Marco Arnaudo reviews Leningrad '41. Enjoy!
When most people think of Leningrad in WW2, it is the long siege that comes to mind. But the best chance for the Axis to capture the city really happened in the opening months of the campaign. And capturing Leningrad would have made big differences on the outcome of the war. You command the powerful forces of Germany, Finland, and the Soviet Union, from July to December, 1941.
Can you change history?
LENINGRAD '41 gives both players a range of challenging decisions... each impulse of every turn. Wooden blocks and colourful PVC stickers represent your troops and the command structure, providing both easy bookkeeping of unit strength and abilities, plus “fog of war” that forces players make choices without knowing more than a commander gets to know.
Leningrad ’41 is a complete game, including a large, full-colour map in heavy card-stock, 62cm x 84cm.
The units are portrayed by 110 colourful, precision-cut wooden blocks and 124 PVC stickers. Plus, there are over 100 other wooden pieces used for initiative, bombers, defensive positions, game information, etc.
The game box includes 2 lightly laminated Player’s Guides and Set-up/Info guides for the full Campaign game and three shorter scenarios.
Playtime varies from 2 hours for the Campaign to 1 hour for the shortest scenario.
The game sets up easiest for two players, though three or four player combinations also work. The “Fog of War” might seem to make solitaire hard, but players tell us that the game is still very interesting "solo" and gives them a chance to explore different strategies.
LENINGRAD ’41 begins right after the great tank battle at Raseiniai where the Germans met the heavy KV tanks for the first time, but the Soviets proved that lack of air cover could wreck major tank formations. The Germans have Riga and two bridgeheads over the Daugava River and are ready to invest the Baltic Republic and finish off Leningrad. To make the things even worse the Finns are advancing to recover land they lost in The Winter War, but will they go farther?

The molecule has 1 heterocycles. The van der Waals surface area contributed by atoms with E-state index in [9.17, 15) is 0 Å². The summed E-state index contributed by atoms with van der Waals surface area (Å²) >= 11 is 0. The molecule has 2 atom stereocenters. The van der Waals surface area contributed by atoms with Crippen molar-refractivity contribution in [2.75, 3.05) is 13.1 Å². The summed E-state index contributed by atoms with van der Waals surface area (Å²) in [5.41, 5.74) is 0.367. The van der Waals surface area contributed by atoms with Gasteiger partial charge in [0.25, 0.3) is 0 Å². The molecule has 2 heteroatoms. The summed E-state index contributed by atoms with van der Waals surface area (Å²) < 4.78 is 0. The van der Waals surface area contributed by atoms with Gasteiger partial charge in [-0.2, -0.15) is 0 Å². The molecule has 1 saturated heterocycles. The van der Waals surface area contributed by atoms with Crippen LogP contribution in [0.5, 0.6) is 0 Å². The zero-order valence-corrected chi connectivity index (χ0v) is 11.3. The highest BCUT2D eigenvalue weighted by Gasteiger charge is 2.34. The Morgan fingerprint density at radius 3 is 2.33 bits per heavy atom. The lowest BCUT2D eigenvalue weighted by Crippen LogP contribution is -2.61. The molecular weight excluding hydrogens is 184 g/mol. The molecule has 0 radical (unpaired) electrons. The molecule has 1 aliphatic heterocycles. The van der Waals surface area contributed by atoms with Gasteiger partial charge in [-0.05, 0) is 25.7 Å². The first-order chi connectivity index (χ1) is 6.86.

What happens here can change everything!
Leningrad not only had great symbolic value for morale in the USSR, but also had important factories and was the main base for the Soviet Baltic Fleet. What’s more, the area to Murmansk is an important route for Lend Lease Aid. And all of these factors are reflected in the game!
Victory or defeat will tip the balance of power on the Eastern Front!
Chaos reflected in starting positions
While the Soviets stagger backwards in retreat, the rapid German advance has disrupted their organization as well. Both armies are in chaos and the game captures this with its starting setup.
The map has positions for starting units, but in most cases, it is not completely defined which units exactly will go in a place, which is determined randomly. The owning player will know (after set up) but his opponent will not. This means no two games will set up exactly the same way (and means there will never be a “perfect” or “optimal” first move for someone to discover and use again and again.) Likewise, most reinforcements enter the game randomly, via a pool.